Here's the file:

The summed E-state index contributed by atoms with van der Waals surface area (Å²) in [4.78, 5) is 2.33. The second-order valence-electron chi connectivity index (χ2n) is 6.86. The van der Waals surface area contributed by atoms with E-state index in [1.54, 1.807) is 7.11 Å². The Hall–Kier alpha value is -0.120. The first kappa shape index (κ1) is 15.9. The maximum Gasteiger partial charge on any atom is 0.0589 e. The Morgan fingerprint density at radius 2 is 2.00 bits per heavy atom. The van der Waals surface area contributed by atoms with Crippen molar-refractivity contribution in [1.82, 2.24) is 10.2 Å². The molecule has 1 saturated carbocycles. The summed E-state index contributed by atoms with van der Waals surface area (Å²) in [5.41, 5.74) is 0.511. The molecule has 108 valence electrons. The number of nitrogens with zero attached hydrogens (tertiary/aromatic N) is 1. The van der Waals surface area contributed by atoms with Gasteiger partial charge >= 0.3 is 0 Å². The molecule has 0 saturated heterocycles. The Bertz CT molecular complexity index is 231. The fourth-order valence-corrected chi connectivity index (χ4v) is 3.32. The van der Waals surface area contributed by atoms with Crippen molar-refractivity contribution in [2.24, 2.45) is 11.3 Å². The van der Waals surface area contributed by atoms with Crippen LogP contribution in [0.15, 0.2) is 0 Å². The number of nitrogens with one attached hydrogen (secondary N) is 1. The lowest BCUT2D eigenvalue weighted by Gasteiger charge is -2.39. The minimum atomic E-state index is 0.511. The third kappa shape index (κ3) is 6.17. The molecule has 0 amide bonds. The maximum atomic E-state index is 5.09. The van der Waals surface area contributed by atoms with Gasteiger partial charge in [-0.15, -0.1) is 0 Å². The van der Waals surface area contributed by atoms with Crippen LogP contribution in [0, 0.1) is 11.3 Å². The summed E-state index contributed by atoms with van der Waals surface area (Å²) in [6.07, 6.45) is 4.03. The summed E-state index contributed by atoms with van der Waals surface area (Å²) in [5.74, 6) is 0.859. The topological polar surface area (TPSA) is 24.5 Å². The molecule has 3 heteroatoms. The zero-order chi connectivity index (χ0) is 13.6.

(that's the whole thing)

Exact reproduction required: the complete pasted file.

The summed E-state index contributed by atoms with van der Waals surface area (Å²) in [4.78, 5) is 2.33. The second-order valence-electron chi connectivity index (χ2n) is 6.86. The van der Waals surface area contributed by atoms with E-state index in [1.54, 1.807) is 7.11 Å². The Hall–Kier alpha value is -0.120. The first kappa shape index (κ1) is 15.9. The maximum Gasteiger partial charge on any atom is 0.0589 e. The Morgan fingerprint density at radius 2 is 2.00 bits per heavy atom. The van der Waals surface area contributed by atoms with Crippen molar-refractivity contribution in [1.82, 2.24) is 10.2 Å². The molecule has 1 saturated carbocycles. The summed E-state index contributed by atoms with van der Waals surface area (Å²) in [5.41, 5.74) is 0.511. The molecule has 108 valence electrons. The number of nitrogens with zero attached hydrogens (tertiary/aromatic N) is 1. The van der Waals surface area contributed by atoms with Gasteiger partial charge >= 0.3 is 0 Å². The molecule has 0 saturated heterocycles. The Bertz CT molecular complexity index is 231. The fourth-order valence-corrected chi connectivity index (χ4v) is 3.32. The van der Waals surface area contributed by atoms with Crippen molar-refractivity contribution in [2.24, 2.45) is 11.3 Å². The van der Waals surface area contributed by atoms with Crippen LogP contribution in [0.15, 0.2) is 0 Å². The number of nitrogens with one attached hydrogen (secondary N) is 1. The lowest BCUT2D eigenvalue weighted by Gasteiger charge is -2.39. The minimum atomic E-state index is 0.511. The third kappa shape index (κ3) is 6.17. The molecule has 0 amide bonds. The maximum atomic E-state index is 5.09. The van der Waals surface area contributed by atoms with Gasteiger partial charge in [-0.15, -0.1) is 0 Å². The van der Waals surface area contributed by atoms with Crippen LogP contribution in [0, 0.1) is 11.3 Å². The summed E-state index contributed by atoms with van der Waals surface area (Å²) in [6.07, 6.45) is 4.03. The summed E-state index contributed by atoms with van der Waals surface area (Å²) in [5.74, 6) is 0.859. The topological polar surface area (TPSA) is 24.5 Å². The molecule has 3 heteroatoms. The zero-order chi connectivity index (χ0) is 13.6.